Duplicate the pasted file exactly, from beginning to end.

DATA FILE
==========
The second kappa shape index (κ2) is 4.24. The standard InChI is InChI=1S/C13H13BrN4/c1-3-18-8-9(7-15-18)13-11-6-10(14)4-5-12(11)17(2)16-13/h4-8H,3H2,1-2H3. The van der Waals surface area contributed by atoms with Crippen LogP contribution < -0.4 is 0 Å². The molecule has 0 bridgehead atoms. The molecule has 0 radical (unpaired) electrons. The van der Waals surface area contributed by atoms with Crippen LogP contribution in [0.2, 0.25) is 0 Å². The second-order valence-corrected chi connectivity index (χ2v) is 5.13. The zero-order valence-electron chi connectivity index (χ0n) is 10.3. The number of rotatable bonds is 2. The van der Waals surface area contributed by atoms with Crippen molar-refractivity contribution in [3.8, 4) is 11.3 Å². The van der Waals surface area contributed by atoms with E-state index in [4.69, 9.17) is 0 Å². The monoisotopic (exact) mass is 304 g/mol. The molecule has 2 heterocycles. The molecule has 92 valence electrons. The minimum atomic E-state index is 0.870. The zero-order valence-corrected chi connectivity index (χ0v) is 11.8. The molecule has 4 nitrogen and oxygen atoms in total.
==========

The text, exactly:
The second kappa shape index (κ2) is 4.24. The standard InChI is InChI=1S/C13H13BrN4/c1-3-18-8-9(7-15-18)13-11-6-10(14)4-5-12(11)17(2)16-13/h4-8H,3H2,1-2H3. The van der Waals surface area contributed by atoms with Crippen LogP contribution < -0.4 is 0 Å². The molecule has 0 bridgehead atoms. The molecule has 0 radical (unpaired) electrons. The van der Waals surface area contributed by atoms with Crippen LogP contribution in [0.2, 0.25) is 0 Å². The second-order valence-corrected chi connectivity index (χ2v) is 5.13. The zero-order valence-electron chi connectivity index (χ0n) is 10.3. The number of rotatable bonds is 2. The van der Waals surface area contributed by atoms with Crippen molar-refractivity contribution in [3.8, 4) is 11.3 Å². The van der Waals surface area contributed by atoms with E-state index in [4.69, 9.17) is 0 Å². The monoisotopic (exact) mass is 304 g/mol. The molecule has 2 heterocycles. The molecule has 92 valence electrons. The minimum atomic E-state index is 0.870. The zero-order valence-corrected chi connectivity index (χ0v) is 11.8. The molecule has 4 nitrogen and oxygen atoms in total.